Charles Fang Yu
Indie Games Are Fucked: Why, How, and What We Can Do About It
On April 7th, Ars Technica released an article about how 80% of Steam games make under $5k in their first two weeks.
If you’re an independent developer, especially if you’re a solo dev, this is pretty disheartening (if not really surprising) news. And let’s be clear: though Ars Technica was vague about it, “80% of Steam Games” really refers to its indie games, as they get the fewest marketing dollars.
Ars Technica's Steam Sales Chart
However, since most of the article itself is a straightforward description of their data collection methods, alongside a section for Valve’s PR copy, one thing you may be wondering after reading it is “why?” Why do so many indie games make so little? And more importantly, if you’re a developer yourself, what can you do about it?
The TL;DR is this: the indie market’s fucked, the old strategies don’t work anymore, and we’re here to help.
For those who want a little more detail, read on below:
Most Indie Devs Don’t Have a Go-To-Market Strategy…
…beyond maybe “put your game on Steam and pray.” These days, with how many games flood its shelves (around 21 per day in 2017), it would be a miracle for you not to get buried. That’s not even accounting for how failed initiatives like Steam Greenlight have caused many gamers to lose faith in its independent catalogue. That’s why you need a plan.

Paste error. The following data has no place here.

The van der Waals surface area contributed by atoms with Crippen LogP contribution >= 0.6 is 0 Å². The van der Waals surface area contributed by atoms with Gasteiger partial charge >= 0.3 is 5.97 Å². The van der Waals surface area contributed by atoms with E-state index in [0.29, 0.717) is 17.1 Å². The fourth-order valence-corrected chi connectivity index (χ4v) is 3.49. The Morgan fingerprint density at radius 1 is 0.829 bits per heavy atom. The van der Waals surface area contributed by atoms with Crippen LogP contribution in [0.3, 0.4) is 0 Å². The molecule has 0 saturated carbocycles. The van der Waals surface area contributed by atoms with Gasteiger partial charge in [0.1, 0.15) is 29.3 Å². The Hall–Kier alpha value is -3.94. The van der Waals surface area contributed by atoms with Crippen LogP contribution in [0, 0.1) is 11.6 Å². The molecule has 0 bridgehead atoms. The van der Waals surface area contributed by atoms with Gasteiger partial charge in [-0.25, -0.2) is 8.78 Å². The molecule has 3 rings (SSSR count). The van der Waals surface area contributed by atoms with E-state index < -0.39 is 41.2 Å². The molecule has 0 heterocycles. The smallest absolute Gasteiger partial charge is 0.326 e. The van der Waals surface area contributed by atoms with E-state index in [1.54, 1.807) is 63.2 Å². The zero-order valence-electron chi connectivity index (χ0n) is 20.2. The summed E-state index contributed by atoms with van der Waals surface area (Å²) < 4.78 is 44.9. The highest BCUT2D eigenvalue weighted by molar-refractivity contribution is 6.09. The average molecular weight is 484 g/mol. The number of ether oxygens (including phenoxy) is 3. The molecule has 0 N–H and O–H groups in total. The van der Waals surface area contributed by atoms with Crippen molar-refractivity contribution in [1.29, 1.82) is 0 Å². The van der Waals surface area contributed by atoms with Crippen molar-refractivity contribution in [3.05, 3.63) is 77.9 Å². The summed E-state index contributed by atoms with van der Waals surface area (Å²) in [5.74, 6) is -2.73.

Marketing strategies for games can vary drastically, as depending on who your audience is, reaching them will take a different route. The one thing they all have in common though, is money.
Small independent teams have two channels they’ve traditionally used to keep promotional budgets down: niche markets and gaming influencers. And below, I’m going to break down why aiming at them doesn’t work (as well) anymore.
Niche Markets, and Why They Are Harder Than Ever to Appeal To
Pandering to furries is pretty much an accepted indie marketing tactic.
Games like Undertale, Night in the Woods, and Dust: An Elysian Tail got popular in no small part due to how their character designs appealed to the furry community.
From a marketing perspective, it makes perfect sense. As a niche community which tends to produce a lot of art and other fan material, furries are a veritable marketing machine. If your characters can capture the attention of a furry artist or two, you’ve basically created a couple proselytes.